5. Set clear ground rules – everyone needs boundaries Be clear about what is acceptable working behaviour: how we do things around here, and what is not acceptable, and;

  • Communicate them often, preferably through actions;
  • Enforce them – don’t let employees away with unacceptable behaviour;
  • Change them if they’re not working to get the outcome you want.

6. Your employees are not there to be your friends – they are there to do a job. Nothing can replace respect, courtesy and good manners in a good working relationship but don’t confuse this with friendship. This doesn’t mean that a friendship shouldn’t develop but be very careful about how you go about this, particularly in a very small business.

7. You’re the leader – give your employees a good example to follow. Everyone will be watching what you do, and will take their cue from that, no matter what you say.

Managing Turbulence


I have just finished designing and giving a training program called “Managing Turbulent Workloads“. Turbulence is a really fascinating topic and pretty relevant to most working people in the Western world. The world of work has instead become a whirl of work, becoming ever dizzying and seemingly without boundaries. The course does cover tools and techniques for managing some of that swirl – like the 2 minute rule for managing email, and the 90 minute rule for giving focused time to work – to mention a few that are about that most precious of resources – time. However, a few principles I suggest, particularly to those in very pressurised middle management positions:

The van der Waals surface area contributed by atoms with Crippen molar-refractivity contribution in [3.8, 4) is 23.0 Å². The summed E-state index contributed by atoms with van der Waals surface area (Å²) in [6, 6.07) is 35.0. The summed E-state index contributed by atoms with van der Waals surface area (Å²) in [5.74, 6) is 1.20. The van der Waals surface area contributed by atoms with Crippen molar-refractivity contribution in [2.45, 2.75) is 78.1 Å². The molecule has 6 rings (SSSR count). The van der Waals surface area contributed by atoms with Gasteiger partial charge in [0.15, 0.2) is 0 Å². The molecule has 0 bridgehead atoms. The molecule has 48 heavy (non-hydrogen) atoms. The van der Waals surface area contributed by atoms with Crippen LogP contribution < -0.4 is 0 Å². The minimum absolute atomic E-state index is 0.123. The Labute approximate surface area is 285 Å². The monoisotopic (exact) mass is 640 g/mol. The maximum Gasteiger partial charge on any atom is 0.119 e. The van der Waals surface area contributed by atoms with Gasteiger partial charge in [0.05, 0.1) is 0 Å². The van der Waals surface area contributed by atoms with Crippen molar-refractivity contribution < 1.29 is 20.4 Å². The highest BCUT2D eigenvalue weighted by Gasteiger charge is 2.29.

1. Management is a mixture of science and art – the science of using evidence and fact and the art of good judgment in managing people, personalities, issues and emotions;
  2. Appreciate the need for balance between the “big picture”, the long view and the helicopter view and the detailed view – need to keep adjusting your lens to ensure that you are taking in both of these perspectives;
  3.  Go back to the start if you get lost – lean on the solid, more objective foundation that you have built so far.

What do you think about managing turbulence? Is it possible, is it necessary or should we just enjoy the buzz?